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AT12 ArtsPaper/Reviews


May 2017


Superb symphony, moving ballet, and intrepid explorer Here are excerpts of reviews of current and recent shows. For full reviews, see Palm Beach Symphony (April 13, Kravis Center) Ramón Tebar conducts his orchestra like a man fine-tuning a grand piano. Responding to his every command, even the slightest hand gesture, the refined playing of the Palm Beach Symphony in its last concert of the season was superb. What Tebar has done for this orchestra is no less than Herculean, growing it from a small chamber group, framing its size to match their many venues and their odd acoustic, reveling in the orchestra’s capacity to do big works when up to full symphonic strength. The all-Russian concert opened with Rachmaninoff’s Vocalise, the final addition to the composer’s own transcription for orchestra of 14 songs written in 1915. Stravinsky’s ballet music for The Firebird came next. Beginning with a mysterious, brooding introduction emerging from the lower strings the Firebird appears with intense trills — flapping her wings — caught by a prince, her pleas to be released are shown in long languid phrases that capture the mood perfectly. Over the next 11 movements, each section head shone as they soloed or led their players in this magnificent music. Tebar’s control was amazing. Each melody seemed to emanate from his fingertips, the chromatic strains contrasting serenely with the supernatural elements of the music. This idyll is jolted by one of the loudest sudden orchestral

“bangs” ever heard in the concert hall, guaranteed to wake sleepers all around. From then on, the music romps home with pounding realism from the timpani building to a thunderous affirmation. Tchaikovsky’s Sixth Symphony (in B minor, Op. 74) ended the program. The adagio is full of deep passionate music that earned the symphony the descriptive word “pathétique,” a title suggested by his brother, Modest. The Palm Beach Symphony gave it a warm, respectful reading, every section playing to the highest standards, each the sum of this splendid whole which met another standing ovation as the dirge died away. — Rex Hearn Boca Ballet Theatre (April 8, Spanish River High School, Boca Raton) In Bournonville’s La Sylphide, Boca Ballet Theatre seems to have found an ideal match. The small educational troupe presented two performances of this 1836 work, whose score by Norwegian nobleman Herman Severin Løvenskiold is far better than most others of its era, and whose compactness and easy-to-follow mimed story make it very accessible. Joined by two excellent professional soloists from the New York City Ballet and a third from the Fort Wayne Ballet, the Boca troupe's mounting of this story was delightful and charming from beginning to end. In La Sylphide, a forest sylph, in love with a Scotsman named James who is soon to be married to a lovely village girl, is lured away by her through the evil machinations of a conniving witch. Frustrated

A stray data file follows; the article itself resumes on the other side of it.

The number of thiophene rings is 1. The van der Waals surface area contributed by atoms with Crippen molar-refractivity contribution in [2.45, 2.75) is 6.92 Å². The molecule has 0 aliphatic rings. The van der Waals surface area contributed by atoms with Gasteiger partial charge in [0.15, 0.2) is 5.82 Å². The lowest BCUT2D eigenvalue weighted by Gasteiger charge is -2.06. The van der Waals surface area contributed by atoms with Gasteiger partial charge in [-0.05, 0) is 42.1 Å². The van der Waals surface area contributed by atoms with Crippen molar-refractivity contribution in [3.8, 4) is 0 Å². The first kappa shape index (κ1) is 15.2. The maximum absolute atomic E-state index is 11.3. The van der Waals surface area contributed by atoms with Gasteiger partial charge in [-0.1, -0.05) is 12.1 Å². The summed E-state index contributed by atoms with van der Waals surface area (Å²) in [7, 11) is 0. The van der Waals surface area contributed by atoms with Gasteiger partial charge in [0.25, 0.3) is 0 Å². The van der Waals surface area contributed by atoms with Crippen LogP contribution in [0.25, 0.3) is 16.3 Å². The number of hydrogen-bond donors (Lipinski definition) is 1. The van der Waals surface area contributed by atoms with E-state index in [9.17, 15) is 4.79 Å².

Megan Fairchild and Gonzalo Garcia of the New York City Ballet perform with the Boca Ballet Theatre in La Sylphide at Spanish River High School. Photo provided at not being able to capture her, he uses a scarf prepared by the witch to bind her to him, at which point her wings fall off and she dies, just as a wedding party featuring James’ betrothed, now married to his rival Gurn, walks through. As La Sylphide, Megan Fairchild was all lightness and grace, with beautiful footwork and expert carriage that she united to an engaging flirtatiousness. Gonzalo Garcia was a first-rate James, with brilliant high jumps in which he didn’t hammer the floor when he came down, and a lift to his movements that was almost as light and nimble as Fairchild’s. Shannon Smith, a frequent Boca Ballet guest, was a fine Gurn, with very athletic jumps and legwork of his own, and student dancer Brida Gibbons was impressive as Effie, stepping with elegance and a retiring modesty that befitted her role as a jilted fiancée. Director Dan Guin’s staging was crystal-clear and no problem at all to follow, and he made sure there was credible town activity while keeping that group of dancers out of the way of his storytellers. — Greg Stepanich